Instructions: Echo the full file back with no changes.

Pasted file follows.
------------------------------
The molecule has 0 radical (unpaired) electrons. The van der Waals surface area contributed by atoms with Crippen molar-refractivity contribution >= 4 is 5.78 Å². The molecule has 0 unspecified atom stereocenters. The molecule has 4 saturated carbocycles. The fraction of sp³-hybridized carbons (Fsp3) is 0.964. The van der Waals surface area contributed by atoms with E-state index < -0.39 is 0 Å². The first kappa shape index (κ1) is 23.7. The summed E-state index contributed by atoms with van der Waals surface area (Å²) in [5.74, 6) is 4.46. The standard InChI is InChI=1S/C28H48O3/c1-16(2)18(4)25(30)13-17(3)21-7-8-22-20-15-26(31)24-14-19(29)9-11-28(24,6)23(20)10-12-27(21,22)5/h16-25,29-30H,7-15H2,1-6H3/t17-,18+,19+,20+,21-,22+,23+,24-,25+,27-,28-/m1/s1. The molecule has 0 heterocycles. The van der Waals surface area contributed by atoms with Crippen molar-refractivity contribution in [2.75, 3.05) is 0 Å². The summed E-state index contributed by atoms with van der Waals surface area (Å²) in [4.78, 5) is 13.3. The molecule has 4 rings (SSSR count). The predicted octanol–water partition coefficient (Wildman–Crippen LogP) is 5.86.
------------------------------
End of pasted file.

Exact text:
The molecule has 0 radical (unpaired) electrons. The van der Waals surface area contributed by atoms with Crippen molar-refractivity contribution >= 4 is 5.78 Å². The molecule has 0 unspecified atom stereocenters. The molecule has 4 saturated carbocycles. The fraction of sp³-hybridized carbons (Fsp3) is 0.964. The van der Waals surface area contributed by atoms with E-state index < -0.39 is 0 Å². The first kappa shape index (κ1) is 23.7. The summed E-state index contributed by atoms with van der Waals surface area (Å²) in [5.74, 6) is 4.46. The standard InChI is InChI=1S/C28H48O3/c1-16(2)18(4)25(30)13-17(3)21-7-8-22-20-15-26(31)24-14-19(29)9-11-28(24,6)23(20)10-12-27(21,22)5/h16-25,29-30H,7-15H2,1-6H3/t17-,18+,19+,20+,21-,22+,23+,24-,25+,27-,28-/m1/s1. The molecule has 0 heterocycles. The van der Waals surface area contributed by atoms with Crippen molar-refractivity contribution in [2.75, 3.05) is 0 Å². The summed E-state index contributed by atoms with van der Waals surface area (Å²) in [4.78, 5) is 13.3. The molecule has 4 rings (SSSR count). The predicted octanol–water partition coefficient (Wildman–Crippen LogP) is 5.86.